The professional staff has garnered wide praise from elected leaders and community members for its ability to track down grant funding for projects from outside sources at a time when everyone knows budgets everywhere are tight.
But Tuesday, at least one neighborhood trustee told City Council members that a push to go above and beyond in Creve Coeur's bid to "score well" on a grant application to fund sidewalk and pedestrian improvements along Conway Road could leave residents in the area with a traffic device that they say they don't want and don't need.
At issue, is a traffic beacon, like the one pictured which is located near . Under a project about to be completed along Conway Road, one would be placed at Conway's intersection with Laduemont Drive. The beacon would flash for 20 seconds once a button is pressed, then shut down.
According to a city staff report presented to council members Tuesday, "there was significant interest to add a pedestrian crosswalk signal at the Laduemont/ Conway intersection. This recommendation was made due to the sidewalk alignment crossing from the south side of Conway to the north side of Conway at an uncontrolled intersection."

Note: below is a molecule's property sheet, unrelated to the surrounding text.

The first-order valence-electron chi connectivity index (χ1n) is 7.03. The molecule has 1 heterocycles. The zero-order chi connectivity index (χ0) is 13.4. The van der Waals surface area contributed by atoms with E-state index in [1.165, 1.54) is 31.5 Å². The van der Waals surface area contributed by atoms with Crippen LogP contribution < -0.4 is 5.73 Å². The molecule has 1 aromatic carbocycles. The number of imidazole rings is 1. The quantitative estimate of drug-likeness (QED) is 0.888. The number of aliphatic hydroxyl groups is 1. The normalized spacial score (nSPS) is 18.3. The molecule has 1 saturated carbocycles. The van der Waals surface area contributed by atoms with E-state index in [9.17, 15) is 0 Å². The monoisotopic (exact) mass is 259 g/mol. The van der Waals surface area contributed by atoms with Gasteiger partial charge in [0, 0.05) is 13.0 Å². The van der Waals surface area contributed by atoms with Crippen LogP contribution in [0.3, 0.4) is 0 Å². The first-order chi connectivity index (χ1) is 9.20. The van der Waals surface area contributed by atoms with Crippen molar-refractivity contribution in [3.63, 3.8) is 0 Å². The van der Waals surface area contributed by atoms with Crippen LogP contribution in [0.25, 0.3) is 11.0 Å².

Sheffield Estate subdivision trustee Jerry Ritter, who has lived there for 40 years, said he hasn't been aware of an accident in the area for decades and hasn't heard of residents who pushed for it. He expressed concern about property values, calling the beacons "ugly" and "unsightly" and "overkill of a non-existent problem." Ritter said his subdivision of 18 residents were unanimously opposed.
Michael Thomas, a trustee for roughly 40 homes in Ladue-Conway Estates, said 15 were strongly opposed, 2 were neutral and 1 was in favor. He added that the existing crosswalks meet standards, and that to put a beacon there would make it look like a school crossing zone when that's not the case.
Later in the discussion, when asked by Ward 2 Councilwoman Tara Nealey where support for the beacon came from, Public Works Director Jim Heines said it was from a city consultant at the time the project was first investigated in 2002, along with the Creve Coeur Police and members of City Council. Residents had been asked their opinion within the last year and a mailer to roughly 300 residents went out in April, according to City Administrator Mark Perkins.
The rest of the project is scheduled to be done by mid-June. The problem now is that the city can't say "no" to the beacon, or even hold onto it for use in a future project without some consequences in additional financial cost, or potentially damaging perceptions from future sources of grant funds.
Council members plan to visit the area in question themselves and give staff a recommendation at the June 11 meeting.
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Editor's Note: A previous version of this story incorrectly identified Michael Thomas, a Trustee for the Ladue-Conway Estates, as Michael Jones. The error has been corrected.